Christina Hillsberg is a former CIA intelligence analyst, a writer, and a mom. Her husband, Ryan Hillsberg, is a former CIA operations officer, the current Director of Corporate Security at a global biotech company, and a dad.
Below, Christina and Ryan share 5 key insights from their new book, License to Parent: How My Career as a Spy Helped Me Raise Resourceful, Self-Sufficient Kids (available now from Amazon). Listen to the audio version—read by Christina and Ryan themselves—in the Next Big Idea App.
1. Teach your kids how to spot and avoid danger.
Ryan: There was a stark reality I faced when I first became a father: I’m not able to be with my kids at all times to protect them and keep them safe. Because of this reality, I want to know that I’ve done everything possible to prepare them so that they have the best chance at avoiding danger, surviving dangerous scenarios, and defending themselves if necessary. As part of this endeavor, we teach our kids a concept that we learned at the CIA called “get off the X.” The X can be anything: a person, a car, a building, an environment—literally any situation in which danger rears its ugly head and your gut tells you to run. The bottom line is you want to get as far away from the X as you can. The longer you stay on the X, the more likely that you’ll be harmed.
One of the most important lessons you can teach your kids is how to spot danger, and so much of that has to do with listening to their Spidey sense. Teach your kids to tune in to the feeling they get when the hairs on the back of their neck stand up—this can be a useful barometer for when they should get off the X. When emergencies happen, it can become chaotic quickly, and it’s common for people to become “frozen.” It’s important to register what’s happening as quickly as possible so that you can keep moving, as opposed to freezing in place as events unfold around you. Teaching your kids to visualize how they would react in potential “get off the X” situations beforehand and mentally preparing for how they would keep moving can make all the difference.
“It’s extremely important for our kids to know that just because someone is an adult doesn’t mean that person is always right.”
Kids are never too young to start learning these concepts. On the contrary, shielding kids from these realities can do them a disservice, because it doesn’t prepare them for the real world. When teaching this concept to your kids in age-appropriate ways, we’re empowering them, rather than frightening them.
2. Emphasize the importance of thinking critically to your kids, even if that means ignoring authority figures.
Christina: Something we learned time and time again at the CIA is the importance of thinking critically. It’s good to ask questions, even of authority figures. We recommend teaching your children that there’s a time to do what’s asked of you, but if it doesn’t seem right, don’t be afraid to push back—respectfully, of course. And surprisingly, sometimes the concept of getting off the X may actually be the opposite of what you’re instructed to do. There are times when it’s not only appropriate but also critical to ignore orders from authority figures.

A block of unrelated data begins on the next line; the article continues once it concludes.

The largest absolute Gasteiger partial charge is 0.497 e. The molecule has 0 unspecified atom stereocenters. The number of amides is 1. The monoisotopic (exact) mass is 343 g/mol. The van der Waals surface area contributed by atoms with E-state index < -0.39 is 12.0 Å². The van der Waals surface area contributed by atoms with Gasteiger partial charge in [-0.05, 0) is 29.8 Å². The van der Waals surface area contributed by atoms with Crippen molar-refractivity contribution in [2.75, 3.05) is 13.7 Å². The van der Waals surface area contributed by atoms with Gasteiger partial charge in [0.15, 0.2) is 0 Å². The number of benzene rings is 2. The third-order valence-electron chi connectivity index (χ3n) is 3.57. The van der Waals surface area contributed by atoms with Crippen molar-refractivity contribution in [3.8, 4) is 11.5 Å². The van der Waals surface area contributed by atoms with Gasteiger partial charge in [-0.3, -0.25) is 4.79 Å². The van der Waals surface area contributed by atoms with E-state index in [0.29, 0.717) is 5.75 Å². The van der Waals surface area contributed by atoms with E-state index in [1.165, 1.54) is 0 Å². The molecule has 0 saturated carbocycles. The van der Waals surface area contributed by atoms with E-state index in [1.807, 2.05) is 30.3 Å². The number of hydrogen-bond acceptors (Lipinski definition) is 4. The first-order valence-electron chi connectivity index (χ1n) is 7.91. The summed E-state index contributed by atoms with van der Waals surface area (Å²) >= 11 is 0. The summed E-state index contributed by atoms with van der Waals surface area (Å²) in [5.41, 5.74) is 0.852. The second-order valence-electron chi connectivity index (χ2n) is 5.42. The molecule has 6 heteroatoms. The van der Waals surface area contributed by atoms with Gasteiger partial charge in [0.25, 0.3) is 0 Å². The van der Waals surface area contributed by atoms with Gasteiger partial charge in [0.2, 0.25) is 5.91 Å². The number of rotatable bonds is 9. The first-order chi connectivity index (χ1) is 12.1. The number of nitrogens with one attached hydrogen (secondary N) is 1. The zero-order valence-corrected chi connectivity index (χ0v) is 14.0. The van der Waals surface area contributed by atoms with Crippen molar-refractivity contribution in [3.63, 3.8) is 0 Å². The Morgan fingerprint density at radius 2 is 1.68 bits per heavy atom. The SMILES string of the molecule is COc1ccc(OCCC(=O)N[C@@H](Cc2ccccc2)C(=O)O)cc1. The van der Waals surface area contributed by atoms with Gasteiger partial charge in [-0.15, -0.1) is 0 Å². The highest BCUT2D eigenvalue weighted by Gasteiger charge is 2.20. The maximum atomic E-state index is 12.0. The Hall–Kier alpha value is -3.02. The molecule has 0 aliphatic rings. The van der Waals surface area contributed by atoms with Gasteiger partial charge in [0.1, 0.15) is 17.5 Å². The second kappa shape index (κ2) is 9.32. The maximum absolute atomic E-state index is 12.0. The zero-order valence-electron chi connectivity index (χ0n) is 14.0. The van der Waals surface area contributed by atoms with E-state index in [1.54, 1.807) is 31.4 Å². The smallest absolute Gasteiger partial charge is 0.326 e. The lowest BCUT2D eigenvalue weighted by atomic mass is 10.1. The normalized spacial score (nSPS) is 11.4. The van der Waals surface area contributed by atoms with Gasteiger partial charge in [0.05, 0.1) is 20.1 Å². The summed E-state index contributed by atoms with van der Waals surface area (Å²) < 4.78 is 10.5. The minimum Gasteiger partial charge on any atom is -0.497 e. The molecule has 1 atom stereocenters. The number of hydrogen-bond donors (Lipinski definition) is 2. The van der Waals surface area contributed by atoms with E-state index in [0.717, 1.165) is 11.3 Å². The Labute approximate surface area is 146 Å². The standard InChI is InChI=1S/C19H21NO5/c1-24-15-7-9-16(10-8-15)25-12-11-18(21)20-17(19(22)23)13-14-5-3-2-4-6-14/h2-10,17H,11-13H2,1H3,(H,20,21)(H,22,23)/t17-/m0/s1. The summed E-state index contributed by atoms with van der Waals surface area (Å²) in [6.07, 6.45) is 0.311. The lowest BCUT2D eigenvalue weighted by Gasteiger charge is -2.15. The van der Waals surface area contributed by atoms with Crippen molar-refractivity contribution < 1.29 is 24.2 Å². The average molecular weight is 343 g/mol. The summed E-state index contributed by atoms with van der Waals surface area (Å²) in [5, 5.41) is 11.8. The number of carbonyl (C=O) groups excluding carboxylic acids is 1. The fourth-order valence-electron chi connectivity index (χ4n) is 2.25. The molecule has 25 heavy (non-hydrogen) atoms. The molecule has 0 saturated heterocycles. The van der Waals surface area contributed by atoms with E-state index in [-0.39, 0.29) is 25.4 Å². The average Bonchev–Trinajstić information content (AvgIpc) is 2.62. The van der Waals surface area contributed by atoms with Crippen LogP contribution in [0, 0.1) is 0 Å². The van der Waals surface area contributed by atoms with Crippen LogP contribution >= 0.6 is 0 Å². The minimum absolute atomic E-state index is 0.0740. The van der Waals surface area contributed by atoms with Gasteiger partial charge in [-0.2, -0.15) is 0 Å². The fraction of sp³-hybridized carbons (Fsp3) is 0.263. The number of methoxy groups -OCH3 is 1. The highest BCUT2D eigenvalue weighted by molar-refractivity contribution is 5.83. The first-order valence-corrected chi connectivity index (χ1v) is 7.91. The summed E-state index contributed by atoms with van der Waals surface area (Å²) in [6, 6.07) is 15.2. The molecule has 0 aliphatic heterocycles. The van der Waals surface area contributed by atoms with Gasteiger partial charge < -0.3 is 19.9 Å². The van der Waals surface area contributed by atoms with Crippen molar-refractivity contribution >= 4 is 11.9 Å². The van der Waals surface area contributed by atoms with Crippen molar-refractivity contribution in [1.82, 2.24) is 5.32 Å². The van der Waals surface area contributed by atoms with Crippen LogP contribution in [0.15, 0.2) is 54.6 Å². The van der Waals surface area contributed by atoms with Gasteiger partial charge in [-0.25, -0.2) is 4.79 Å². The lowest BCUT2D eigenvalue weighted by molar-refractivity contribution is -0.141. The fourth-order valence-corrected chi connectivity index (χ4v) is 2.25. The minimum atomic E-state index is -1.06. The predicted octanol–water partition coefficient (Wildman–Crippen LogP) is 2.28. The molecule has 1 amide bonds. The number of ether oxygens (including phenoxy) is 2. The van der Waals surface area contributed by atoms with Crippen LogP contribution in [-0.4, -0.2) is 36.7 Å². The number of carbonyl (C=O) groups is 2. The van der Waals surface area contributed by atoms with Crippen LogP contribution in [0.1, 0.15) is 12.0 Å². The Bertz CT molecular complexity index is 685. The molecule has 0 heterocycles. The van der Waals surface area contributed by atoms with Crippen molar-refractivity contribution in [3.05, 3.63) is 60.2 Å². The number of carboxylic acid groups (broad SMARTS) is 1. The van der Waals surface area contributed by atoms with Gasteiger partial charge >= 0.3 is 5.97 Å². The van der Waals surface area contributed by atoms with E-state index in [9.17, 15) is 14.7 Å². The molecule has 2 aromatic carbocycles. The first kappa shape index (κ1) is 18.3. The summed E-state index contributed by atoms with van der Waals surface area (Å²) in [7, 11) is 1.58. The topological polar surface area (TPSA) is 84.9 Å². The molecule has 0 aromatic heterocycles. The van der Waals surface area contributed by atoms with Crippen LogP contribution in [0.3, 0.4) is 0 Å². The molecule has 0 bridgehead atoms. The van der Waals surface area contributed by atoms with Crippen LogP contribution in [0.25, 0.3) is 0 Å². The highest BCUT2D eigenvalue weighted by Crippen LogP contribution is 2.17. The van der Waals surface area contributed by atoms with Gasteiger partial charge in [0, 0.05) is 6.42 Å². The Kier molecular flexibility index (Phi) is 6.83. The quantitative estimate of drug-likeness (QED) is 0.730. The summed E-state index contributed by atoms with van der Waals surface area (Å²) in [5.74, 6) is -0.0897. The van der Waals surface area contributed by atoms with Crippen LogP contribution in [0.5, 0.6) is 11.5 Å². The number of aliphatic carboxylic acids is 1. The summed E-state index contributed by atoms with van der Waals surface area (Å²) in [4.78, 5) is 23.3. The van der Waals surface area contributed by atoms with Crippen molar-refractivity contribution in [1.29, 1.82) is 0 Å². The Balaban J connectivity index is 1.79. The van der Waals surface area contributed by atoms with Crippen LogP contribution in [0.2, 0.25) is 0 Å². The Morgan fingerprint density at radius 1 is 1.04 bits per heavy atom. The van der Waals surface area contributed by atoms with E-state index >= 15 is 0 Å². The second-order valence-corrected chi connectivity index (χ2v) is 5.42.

You may be familiar with the sinking of the Japanese-built South Korean ferry known as the Sewol ferry disaster. On the morning of April 16, 2014, the ferry sank, and 304 of the total 476 passengers and crew aboard the boat perished. Many of those who died were secondary school students. News media reported that as the ship sank, a voice over the intercom told passengers not to move because it was dangerous. Given that many were children, they were likely frightened and inclined to follow orders. Some of those who jumped or ran to the top of the ship were rescued. Those who stayed did not survive.
It’s extremely important for our kids to know that just because someone is an adult doesn’t mean that person is always right. As your children become older, they must learn to think critically for themselves and to question authority. If they already have a foundational understanding of these two things, they’ll be more inclined to think for themselves in an emergency scenario.
“In order to connect with someone on common interests, it’s important that you have a portfolio of your own genuine interests from which to draw.”
3. Expose your kids to a variety of interests, skills, and topics.
Christina: At the CIA, we approached targets and developed relationships using the “You Me, Same Same” approach. This is all about finding common ground to create an immediate connection with someone, which you can then build on to convince them to agree to a clandestine relationship with the CIA. In order to connect with someone on common interests, it’s important that you have a portfolio of your own genuine interests from which to draw. That’s why it’s important to emphasize well-roundedness for your kids as early as possible—they should know something about everything and everything about something.
One of the best ways to teach your kids this concept is to model it. Ryan, for example, speaks four languages, plays multiple instruments, enjoys a variety of sports, cooks and bakes from scratch—the list goes on. With this impressive portfolio of skills and interests, he can pull from just about anything when meeting someone. It wasn’t just common interests on which we connected on our first date, though; I was drawn to him because his array of interests fascinated me. This fascination continued when I met his kids, and it was clear that he had also instilled the concept of well-roundedness in them. To be honest, I hadn’t met any kids under ten who knew how to ride motorcycles, shoot arrows, and ski.